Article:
Recently, mobile devices and some accessories have been developed to keep track of our health. But these products gives only general measurements of health like heart-rate, blood pressure or calories burned. Researchers from Stanford University School of Medicine have developed an adapter for smartphones that will help smartphone to take high resolution pictures of front and back of the eye.
Robert Chang, assistant professor at Stanford and one of the developers of this adapter explains that, with the help of this product, a person with less practice can take the picture of eyes and share it securely with their health practitioner and store it in patient’s electronic record. Since, these adapters are developed for smartphones, it will increase the eye-care services and patient can get advice from doctors remotely. Lead author of this research David Myung believes, adapting smartphones can revolutionize the delivery of eye-care where ophthalmologists aren't readily available.
In today’s world, smartphones have both the qualities that this research needs - A good quality camera and the facility of sharing something securely through internet, in our case, high resolution pictures of eyes to medical records. At first, adapters were attached to a smartphone with a slit lamp, a microscope with a high intensity light source to capture pictures of front of the eye. But this method was inconvenient and time consuming. Robert Chang started concentrating on pocket-sized adapters to reduce the inconvenience of the previous method. After successfully imaging the front of the eye with new method(By pocket-sized adapter), they focused on the imaging of back of the eye (Retina). To capture pictures of retina, it needs a focused light to reach inside the pupil.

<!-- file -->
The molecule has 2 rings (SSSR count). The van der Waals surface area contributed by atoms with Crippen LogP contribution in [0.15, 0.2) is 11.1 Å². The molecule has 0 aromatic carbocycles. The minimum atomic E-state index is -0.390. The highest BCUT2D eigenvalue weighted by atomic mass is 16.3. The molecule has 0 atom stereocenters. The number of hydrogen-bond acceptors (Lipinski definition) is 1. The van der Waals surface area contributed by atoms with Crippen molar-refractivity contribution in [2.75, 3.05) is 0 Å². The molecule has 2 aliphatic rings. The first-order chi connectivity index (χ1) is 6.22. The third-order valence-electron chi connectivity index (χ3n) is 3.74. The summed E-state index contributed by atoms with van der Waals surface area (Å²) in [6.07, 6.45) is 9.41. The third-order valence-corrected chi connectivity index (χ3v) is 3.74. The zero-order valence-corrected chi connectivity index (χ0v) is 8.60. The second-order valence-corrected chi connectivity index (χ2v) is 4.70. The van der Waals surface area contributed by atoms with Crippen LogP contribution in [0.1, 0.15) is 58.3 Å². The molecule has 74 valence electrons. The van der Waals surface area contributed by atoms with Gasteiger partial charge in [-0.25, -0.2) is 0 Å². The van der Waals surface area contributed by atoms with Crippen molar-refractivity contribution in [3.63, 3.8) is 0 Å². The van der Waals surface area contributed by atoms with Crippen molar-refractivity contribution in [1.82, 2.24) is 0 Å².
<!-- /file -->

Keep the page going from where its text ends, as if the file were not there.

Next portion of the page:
David Myung used optics theory to determine the perfect working distance and lighting condition to connect, an examination lens to a phone with the help of a small adapter. After hundreds of iterations, they got the perfect result. Moving on to the availability, these adapters would be available only for research purposes, initially. Robert Chang says, the production cost of this adapters is 90 dollars and they are trying to reduce it further. What do you think about getting your eyes checked through your smartphone? Share with us through your comments.
Source: Stanford Univ.
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